Commodore Cornelius Vanderbilt was in his 79th year when he decided to make the gift that founded Vanderbilt University in the spring of 1873. The $1 million that he gave to endow and build the University was the Commodore's only major philanthropy. Methodist Bishop Holland N. McTyeire of Nashville, a cousin of the Commodore's young second wife, went to New York for medical treatment early in 1873 and spent time recovering in the Vanderbilt mansion. He won the Commodore's admiration and support for the project of building a university in the South that would "contribute to strengthening the ties which should exist between all sections of our common country."
McTyeire chose the site for the campus, supervised the construction of buildings and personally planted many of the trees that today make Vanderbilt a National Arboretum. At the outset, the University consisted of one Main Building (now Kirkland Hall), an astronomical observatory and houses for professors. Landon C. Garland was Vanderbilt's first Chancellor, serving from 1875 to 1893. He advised McTyeire in selecting the faculty, arranged the curriculum and set the policies of the University.
For the first 40 years of its existence, Vanderbilt was under the auspices of the Methodist Episcopal Church, South. The Vanderbilt Board of Trust severed its ties with the church in June 1914 as a result of a dispute with the bishops over who would appoint University trustees.
From the outset, Vanderbilt met two definitions of a university: It offered work in the liberal arts and sciences beyond the baccalaureate degree and it embraced several professional schools in addition to its college. James H. Kirkland, the longest serving Chancellor in University history (1893–1937), followed Chancellor Garland. He guided Vanderbilt to rebuild after a fire in 1905 that consumed the main building, which was renamed in Kirkland's honor, and all its contents. He also navigated the University through the separation from the Methodist Church. Notable advances in graduate studies were made under the third Chancellor, Oliver Cromwell Carmichael (1937–1946). He also created the Joint University Library, brought about by a coalition of Vanderbilt, Peabody College and Scarritt College.
Remarkable continuity has characterized the government of Vanderbilt. The original charter, issued in 1872, was amended in 1873 to make the legal name of the corporation "The Vanderbilt University." The charter has not been altered since.
The University is self-governing under a Board of Trust that, since the beginning, has elected its own members and officers. The University's general government is vested in the Board of Trust. The immediate government of the University is committed to the Chancellor, who is elected by the Board of Trust.
The original Vanderbilt campus consisted of 75 acres. By 1960, the campus had spread to about 260 acres of land. When George Peabody College for Teachers merged with Vanderbilt in 1979, about 53 acres were added.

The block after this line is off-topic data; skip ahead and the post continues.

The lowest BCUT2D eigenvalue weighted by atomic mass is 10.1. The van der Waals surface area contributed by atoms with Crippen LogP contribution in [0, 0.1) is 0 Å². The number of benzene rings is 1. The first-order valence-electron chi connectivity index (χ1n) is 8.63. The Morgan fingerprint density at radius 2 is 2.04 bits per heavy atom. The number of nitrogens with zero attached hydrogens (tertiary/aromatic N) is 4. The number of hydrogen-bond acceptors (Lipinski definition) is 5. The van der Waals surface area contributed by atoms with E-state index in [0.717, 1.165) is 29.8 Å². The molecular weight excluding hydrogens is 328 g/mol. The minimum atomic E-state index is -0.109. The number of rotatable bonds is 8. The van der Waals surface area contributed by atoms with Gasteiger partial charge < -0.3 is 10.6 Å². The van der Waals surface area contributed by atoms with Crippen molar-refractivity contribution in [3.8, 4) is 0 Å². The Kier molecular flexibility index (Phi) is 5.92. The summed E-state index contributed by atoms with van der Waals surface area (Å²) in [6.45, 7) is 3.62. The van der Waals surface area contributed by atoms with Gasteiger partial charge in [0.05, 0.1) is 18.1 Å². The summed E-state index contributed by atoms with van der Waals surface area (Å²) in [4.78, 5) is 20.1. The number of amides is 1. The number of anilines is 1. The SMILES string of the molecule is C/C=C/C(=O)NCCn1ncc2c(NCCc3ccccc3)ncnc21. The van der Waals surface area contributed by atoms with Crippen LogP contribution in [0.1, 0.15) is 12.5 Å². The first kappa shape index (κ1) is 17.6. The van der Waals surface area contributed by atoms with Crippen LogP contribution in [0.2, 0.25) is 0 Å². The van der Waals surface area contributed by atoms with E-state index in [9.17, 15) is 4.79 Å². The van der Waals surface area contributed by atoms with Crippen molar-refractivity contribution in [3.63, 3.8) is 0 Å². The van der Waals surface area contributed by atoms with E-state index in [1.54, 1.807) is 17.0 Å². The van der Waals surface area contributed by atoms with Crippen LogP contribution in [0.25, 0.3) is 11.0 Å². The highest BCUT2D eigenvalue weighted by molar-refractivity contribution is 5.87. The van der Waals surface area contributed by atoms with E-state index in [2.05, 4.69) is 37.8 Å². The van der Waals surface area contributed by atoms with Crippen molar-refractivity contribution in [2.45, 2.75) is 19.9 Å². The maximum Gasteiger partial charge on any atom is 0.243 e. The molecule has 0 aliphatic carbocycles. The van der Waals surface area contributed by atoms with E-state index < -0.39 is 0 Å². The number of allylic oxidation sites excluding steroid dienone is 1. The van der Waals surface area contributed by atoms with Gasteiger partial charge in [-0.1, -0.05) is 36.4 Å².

Vanderbilt's student enrollment tended to double itself each 25 years during the first century of the University's history: 307 in the fall of 1875; 754 in 1900; 1,377 in 1925; 3,529 in 1950; 7,034 in 1975. In the fall of 1999 the enrollment was 10,127.
In the planning of Vanderbilt, the assumption seemed to be that it would be an all-male institution. Yet the board never enacted rules prohibiting women. At least one woman attended Vanderbilt classes every year from 1875 on. Most came to classes by courtesy of professors or as special or irregular (non-degree) students. From 1892 to 1901 women at Vanderbilt gained full legal equality except in one respect — access to dorms. In 1894 the faculty and board allowed women to compete for academic prizes. By 1897, four or five women entered with each freshman class. By 1913 the student body contained 78 women, or just more than 20 percent of the academic enrollment.
National recognition of the University's status came in 1949 with election of Vanderbilt to membership in the select Association of American Universities. In the 1950s Vanderbilt began to outgrow its provincial roots and to measure its achievements by national standards under the leadership of Chancellor Harvie Branscomb. By its 90th anniversary in 1963, Vanderbilt for the first time ranked in the top 20 private universities in the United States.
Vanderbilt continued to excel in research, and the number of University buildings more than doubled under the leadership of Chancellors Alexander Heard (1963–1982) and Joe B. Wyatt (1982–2000), only the fifth and sixth Chancellors in Vanderbilt's long and distinguished history (Gordon Gee was named Chancellor in 2000). Heard added three schools (Blair, the Owen Graduate School of Management and Peabody College) to the seven already existing and constructed three dozen buildings. During Wyatt's tenure, Vanderbilt has acquired or built one-third of the campus buildings and made great strides in diversity, volunteerism and technology.
Today Vanderbilt University is a private research university of 6,319 undergraduates and 4,566 graduate and professional students. The University comprises 10 schools, a public policy institute, a distinguished medical center and The Freedom Forum First Amendment Center. Vanderbilt offers undergraduate programs in the liberal arts and sciences, engineering, music, education and human development as well as a full range of graduate and professional degrees. Employing more than 2,000 full-time faculty, a part-time and clinical faculty of approximately 1,500 and a staff of more than 14,200, Vanderbilt is the largest private employer in Middle Tennessee and the second largest private employer in the state.